Editor’s Note: This feature was originally published on 18 July 2015. Duckhee Lee is making his ATP Tour main draw debut this week at the Winston-Salem Open.
Duckhee Lee is in Tegal, Indonesia, and is comfortably winning the first set 3-1 of an ITF Futures quarter-final match against Indonesia’s No. 1, Christopher Rungkat. Lee slaps a passing shot winner to the open court to break Rungkat’s serve. He pumps his fist to his team and trots over to change sides of the court. There is just one problem; while the chair umpire signaled Lee’s ball good, he announced the score as deuce, not game. The 17 year old from South Korea does not understand why the umpire and Rungkat are both staring at him. It would take a few minutes to unwind the knot.
If you did not know Lee, saw him in his hot pink shirt, lime green tennis shoes, hair with K-Pop highlight streaks, and watched him waving his arms at the chair umpire; you might think that here is another hot headed tennis player. And you would be correct, except there is one other thing that many have not picked up on yet. Lee is both hearing and speech impaired.
On the ITF Futures circuit where officiating standards are much lower than the ATP World Tour, Duckhee Lee thinks that he has just been robbed by either a linesmen or the chair umpire who are all from Indonesia. It is easy to understand why. Lee cannot hear overrules from the chair umpire or the umpire calling the score. Many ITF Futures scoreboards only indicate the set score, and not the game score.
What follows next is a chain reaction of lost in translation. Due to his speech impediment the umpire cannot understand what Lee is trying to say and because of his hearing impediment he cannot hear what the umpire is saying. Lee uses sign language to his translator all the while waving his hands and arms at both the translator and chair umpire. Locals down in Central Java do not get to see that much tennis and do not know about Lee’s disability. They begin to laugh at Lee’s grunts and mimic his arm movements. Tension mounts and his extreme frustration takes over. In a matter of seconds he has lost the game and the momentum. On the change-over, the crowd continues to mock Lee’s outburst and seeing this, he hides his tears under a towel.
“I sometime have trouble hearing the umpire’s call,” admits Lee. “When the match hasn’t gone smoothly due to my lack of hearing of an umpire’s call it is difficult for me to control my mind and emotions. I try to express myself when the call seems not correct or fair. I try to communicate with them via body language or facial expression.”
In Korea there is a word, gibun, which basically means to hurt someone’s pride or cause loss of dignity. South Koreans are a fiercely proud people and the men learn to behave macho at an early age. Traditional music which is loaded with heavy bass drumbeats and patriotic lyrics and even the national dish, bimbimbap, hot stone bowl full of meat, vegetables and spicy cabbage is man food at its best. Competing in professional tennis is how Lee earns dignity.
Now, with wounded pride, Lee lets his racquet do the talking for him. He wins nine of the next eleven games and the match. Lee would carry that energy all the way to winning the tournament. And to add insult to injury, he would do the same the next week when he defeated Rungkat again, this time in the final.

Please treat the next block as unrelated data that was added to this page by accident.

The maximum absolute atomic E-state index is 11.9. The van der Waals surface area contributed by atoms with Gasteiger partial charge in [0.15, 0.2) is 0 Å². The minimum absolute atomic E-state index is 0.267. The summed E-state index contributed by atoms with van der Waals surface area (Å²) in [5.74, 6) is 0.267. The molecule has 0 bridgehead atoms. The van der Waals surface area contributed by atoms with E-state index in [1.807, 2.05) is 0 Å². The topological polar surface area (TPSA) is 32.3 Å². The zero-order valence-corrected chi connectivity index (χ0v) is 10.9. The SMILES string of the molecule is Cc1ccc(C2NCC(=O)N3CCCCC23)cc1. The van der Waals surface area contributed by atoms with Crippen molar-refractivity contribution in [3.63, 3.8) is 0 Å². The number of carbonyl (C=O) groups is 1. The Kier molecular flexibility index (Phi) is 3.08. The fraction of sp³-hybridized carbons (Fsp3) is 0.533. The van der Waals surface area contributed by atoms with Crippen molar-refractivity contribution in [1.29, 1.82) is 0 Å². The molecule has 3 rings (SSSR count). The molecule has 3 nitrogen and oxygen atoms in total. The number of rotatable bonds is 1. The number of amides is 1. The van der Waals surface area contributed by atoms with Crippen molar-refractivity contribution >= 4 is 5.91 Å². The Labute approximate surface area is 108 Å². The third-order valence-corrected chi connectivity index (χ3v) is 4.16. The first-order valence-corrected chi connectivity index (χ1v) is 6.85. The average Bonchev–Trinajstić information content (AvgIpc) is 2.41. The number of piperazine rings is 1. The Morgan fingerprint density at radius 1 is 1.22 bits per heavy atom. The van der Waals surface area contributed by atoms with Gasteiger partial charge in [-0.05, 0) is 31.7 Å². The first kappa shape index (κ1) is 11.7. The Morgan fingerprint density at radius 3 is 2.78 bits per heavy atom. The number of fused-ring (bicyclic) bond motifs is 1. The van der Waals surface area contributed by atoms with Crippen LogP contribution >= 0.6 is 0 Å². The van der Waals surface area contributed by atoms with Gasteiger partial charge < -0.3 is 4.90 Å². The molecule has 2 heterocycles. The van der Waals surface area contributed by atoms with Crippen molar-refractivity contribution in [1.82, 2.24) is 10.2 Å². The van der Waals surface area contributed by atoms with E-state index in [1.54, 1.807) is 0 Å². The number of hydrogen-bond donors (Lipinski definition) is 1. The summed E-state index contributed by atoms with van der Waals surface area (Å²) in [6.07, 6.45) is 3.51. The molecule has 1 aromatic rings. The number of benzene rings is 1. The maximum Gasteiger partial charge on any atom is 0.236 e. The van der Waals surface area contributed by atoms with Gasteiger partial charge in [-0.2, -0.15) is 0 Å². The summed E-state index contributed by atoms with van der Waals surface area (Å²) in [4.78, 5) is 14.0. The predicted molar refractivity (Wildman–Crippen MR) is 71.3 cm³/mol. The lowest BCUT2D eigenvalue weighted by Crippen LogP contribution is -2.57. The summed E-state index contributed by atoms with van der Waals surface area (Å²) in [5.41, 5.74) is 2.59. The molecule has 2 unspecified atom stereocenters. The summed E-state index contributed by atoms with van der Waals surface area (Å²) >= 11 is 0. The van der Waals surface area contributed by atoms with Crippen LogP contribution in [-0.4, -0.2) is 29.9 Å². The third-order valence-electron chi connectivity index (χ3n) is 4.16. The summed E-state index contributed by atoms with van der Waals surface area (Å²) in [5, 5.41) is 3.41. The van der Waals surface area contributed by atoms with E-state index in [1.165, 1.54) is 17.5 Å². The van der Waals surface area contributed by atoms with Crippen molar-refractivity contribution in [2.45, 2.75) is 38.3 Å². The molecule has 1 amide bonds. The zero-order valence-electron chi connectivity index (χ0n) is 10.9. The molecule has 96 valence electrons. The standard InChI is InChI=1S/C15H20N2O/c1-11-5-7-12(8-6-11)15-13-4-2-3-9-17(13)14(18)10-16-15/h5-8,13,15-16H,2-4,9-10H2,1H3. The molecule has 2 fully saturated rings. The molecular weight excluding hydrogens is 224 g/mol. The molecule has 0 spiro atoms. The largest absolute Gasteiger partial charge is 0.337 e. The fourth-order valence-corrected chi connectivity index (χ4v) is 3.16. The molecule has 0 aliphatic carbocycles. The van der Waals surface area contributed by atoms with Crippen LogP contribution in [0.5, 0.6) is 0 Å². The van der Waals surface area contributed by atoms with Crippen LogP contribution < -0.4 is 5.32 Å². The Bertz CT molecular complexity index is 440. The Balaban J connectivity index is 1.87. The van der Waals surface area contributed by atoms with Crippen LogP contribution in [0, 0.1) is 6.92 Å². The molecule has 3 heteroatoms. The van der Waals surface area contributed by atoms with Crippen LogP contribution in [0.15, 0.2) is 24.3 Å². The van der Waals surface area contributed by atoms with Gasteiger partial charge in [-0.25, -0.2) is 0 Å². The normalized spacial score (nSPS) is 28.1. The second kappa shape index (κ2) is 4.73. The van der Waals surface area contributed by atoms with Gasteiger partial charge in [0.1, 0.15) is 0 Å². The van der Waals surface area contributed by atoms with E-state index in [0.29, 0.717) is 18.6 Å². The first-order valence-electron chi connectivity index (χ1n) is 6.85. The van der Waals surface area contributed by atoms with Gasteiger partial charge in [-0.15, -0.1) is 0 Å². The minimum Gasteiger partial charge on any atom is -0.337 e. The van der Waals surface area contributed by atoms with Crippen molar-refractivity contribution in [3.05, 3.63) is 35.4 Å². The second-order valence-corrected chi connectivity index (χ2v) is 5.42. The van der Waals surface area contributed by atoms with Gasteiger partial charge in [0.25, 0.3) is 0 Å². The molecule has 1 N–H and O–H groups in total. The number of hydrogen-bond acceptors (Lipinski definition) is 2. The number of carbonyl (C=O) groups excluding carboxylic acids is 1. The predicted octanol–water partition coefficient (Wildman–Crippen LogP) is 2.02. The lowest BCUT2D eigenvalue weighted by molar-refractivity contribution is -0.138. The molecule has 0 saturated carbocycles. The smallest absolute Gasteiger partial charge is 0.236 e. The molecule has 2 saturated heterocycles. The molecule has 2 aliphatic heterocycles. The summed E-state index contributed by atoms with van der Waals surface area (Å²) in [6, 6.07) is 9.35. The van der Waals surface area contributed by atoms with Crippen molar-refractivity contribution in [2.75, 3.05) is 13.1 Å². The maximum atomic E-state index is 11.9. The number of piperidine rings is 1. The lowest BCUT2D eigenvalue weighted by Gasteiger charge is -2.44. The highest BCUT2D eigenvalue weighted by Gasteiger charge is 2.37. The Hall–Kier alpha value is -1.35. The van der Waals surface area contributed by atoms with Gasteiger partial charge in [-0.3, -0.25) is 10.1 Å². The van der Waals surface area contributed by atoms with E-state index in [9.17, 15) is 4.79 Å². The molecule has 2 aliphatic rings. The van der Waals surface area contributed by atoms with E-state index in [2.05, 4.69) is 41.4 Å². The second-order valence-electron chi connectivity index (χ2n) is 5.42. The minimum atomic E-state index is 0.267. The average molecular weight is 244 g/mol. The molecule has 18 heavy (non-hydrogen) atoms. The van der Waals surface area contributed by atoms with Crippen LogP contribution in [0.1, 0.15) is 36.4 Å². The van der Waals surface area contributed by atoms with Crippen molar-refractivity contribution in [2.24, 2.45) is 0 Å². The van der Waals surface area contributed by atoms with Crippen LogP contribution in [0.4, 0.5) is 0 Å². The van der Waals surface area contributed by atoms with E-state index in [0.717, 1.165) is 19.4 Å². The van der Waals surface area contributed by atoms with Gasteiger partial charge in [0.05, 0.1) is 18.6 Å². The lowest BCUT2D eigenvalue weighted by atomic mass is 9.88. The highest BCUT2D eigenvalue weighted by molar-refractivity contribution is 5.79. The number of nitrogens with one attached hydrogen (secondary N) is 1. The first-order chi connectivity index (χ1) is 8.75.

Duckhee Lee was born in Jecheon, a little town tucked in the mountains where rivers and streams flow down to fill reservoirs and lakes. Despite having only one main street and one five star hotel, Jecheon attracts Koreans seeking a bit of rest and relax destination away from the bustle of Seoul. Jecheon is the kind of place where grandparents live and old school Korean values are practiced daily.
There is not much that Doug MacCurdy has not seen or done in the role of tennis development around the world. Former ITF Director of Development, MacCurdy has headed development operations in the USA, China, India and most recently, Korea. MacCurdy was based in Korea when Lee came through the pipeline.
“I remember Duckhee Lee very well,” begins MacCurdy. “He was always one of the kids who demonstrated an advanced level of tennis in our identification and training camps. He was also very lively and social with all the other kids. I think where Lee’s team was smart was with his scheduling. In the beginning of his junior tournaments he would go faraway and come back with a bundle of points. I see he has done the same with his professional scheduling.”
MacCurdy brings up an argument as old as professional tennis coaching; which comes first ability or ranking? One side says if you are good you should be able to compete with the best starting out, and the other side feels that for some players going to the outer banks of tennis where the draw is considered weaker and wins more frequent while developing game and confidence is another option. Jimmy Connors early days as a professional is an excellent example of the latter.
If you trace Lee’s Emirates ATP Rankings history the line on your paper would like just like the takeoff of a jet airplane; a slow, steady rise. Currently, Lee is No. 305, but thanks to another Futures title last week in Japan he will enter the top 300 next week. This makes Duckhee Lee the youngest player ranked inside the Top 300.